I know that you’re probably reading this in September, so welcome to Autumn! I say that with my tongue firmly in my cheek, since our thermometer says that it’s currently 97 degrees outside...
No, it’s not Autumn in my mind until Sunday School starts back up -- and that won’t be until September 13 this year (so make sure to mark your calendars and join us that Sunday at 9:00). In the meantime, it’s still Summer in my mind... and on my thermometer...
This Sunday, we held our annual Small Group Ministry Fair. Every year, we try to remind people about the awesome resource for Bible study and personal growth and fellowship already sitting in our church structure -- our small group Bible studies. Oh, you can have a sense of community through our Worship Services, and you can have a cross-demographic time of in-depth study in our Adult Sunday School, but the real meat of our ministry has always come through our small groups. That’s where we can really work through God’s Word together interactively, that’s where we can share our struggles and our praises with one another in interactive prayer and discussion time, and that’s where we build the strongest sense of community in our church family. Our small group members often eat together throughout the week, spend time in one another’s homes, and really develop that strong sense of family over time. If you’re not involved in a small group in our church, let me strongly encourage you to check one out.
In our message this week, we began a new series, looking at the life and ministry of the Lawgiver, Moses. Having just watched the recent movie, Exodus: Gods and Kings, in preparation for this series, I was reminded of how much we tend to think that we know about Moses, compared to how much we actually know about Moses.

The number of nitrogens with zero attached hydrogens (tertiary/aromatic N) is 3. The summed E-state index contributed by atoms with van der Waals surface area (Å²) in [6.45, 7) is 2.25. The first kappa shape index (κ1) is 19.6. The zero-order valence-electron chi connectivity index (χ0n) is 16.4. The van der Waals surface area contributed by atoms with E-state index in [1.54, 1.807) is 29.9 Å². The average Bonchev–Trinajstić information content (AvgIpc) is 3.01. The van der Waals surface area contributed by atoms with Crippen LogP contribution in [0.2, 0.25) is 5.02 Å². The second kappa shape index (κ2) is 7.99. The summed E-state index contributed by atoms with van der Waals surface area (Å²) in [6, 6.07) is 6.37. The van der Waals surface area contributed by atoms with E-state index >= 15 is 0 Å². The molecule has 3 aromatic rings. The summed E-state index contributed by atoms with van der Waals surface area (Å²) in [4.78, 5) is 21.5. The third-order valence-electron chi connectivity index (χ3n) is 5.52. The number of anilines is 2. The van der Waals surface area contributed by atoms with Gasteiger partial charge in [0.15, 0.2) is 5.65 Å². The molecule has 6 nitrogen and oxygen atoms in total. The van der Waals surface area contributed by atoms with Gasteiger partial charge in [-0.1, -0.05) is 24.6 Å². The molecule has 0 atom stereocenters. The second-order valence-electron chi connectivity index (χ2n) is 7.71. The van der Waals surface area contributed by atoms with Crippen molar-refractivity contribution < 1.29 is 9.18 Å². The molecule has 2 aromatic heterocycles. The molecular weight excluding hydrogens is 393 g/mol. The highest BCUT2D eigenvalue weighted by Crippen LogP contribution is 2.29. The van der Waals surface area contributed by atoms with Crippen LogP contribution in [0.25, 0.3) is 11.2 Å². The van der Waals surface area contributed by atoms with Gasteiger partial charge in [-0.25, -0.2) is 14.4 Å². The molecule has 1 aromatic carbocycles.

It sounds like simple details, really -- but details matter. We’re never told that Moses’ basket rode along the Nile’s dangerous currents (the basket was placed safely in the shallows of the reeds along the shore -- and, as far as we know, never moved an inch), we’re never told that Moses grew up as a Prince of Egypt and brother to Pharaoh (though he was adopted into the household of Pharaoh’s daughter -- in fact, we don’t even know which Pharaoh the Bible was talking about), we’re never told that he didn’t know that he was a Hebrew (he was raised by his own birth mother, and seemed to know that the slaves were his own people), and we’re never told that Moses was strong or great or respected or a leader or anything like that (in point of fact, even a slave mentions that he recognizes that Moses had no authority over him). It’s just that we assume that if Moses eventually did great things, then he must have been a great man. Isn’t that the way it works?
The fact is, Moses was perfectly qualified to be the one God chose to lead His people out of bondage -- not because of his strengths (though yes, he was a Hebrew and yet still familiar with the Egyptian court, etc.), but because he had so clearly already shown that he could never do it on his own. If Moses actually did turn out to be the deliverer, it would clearly be because of God, not because of Moses.
So -- as much as it pains me to say -- Moses was not Charlton Heston (though I’ll probably always still picture him that way). He wasn’t strong or well-spoken or authoritative or any of that. He was just a schmoe like you and me... and a failure at that.
So what is God calling a schmoe like you or me to do in our lives...?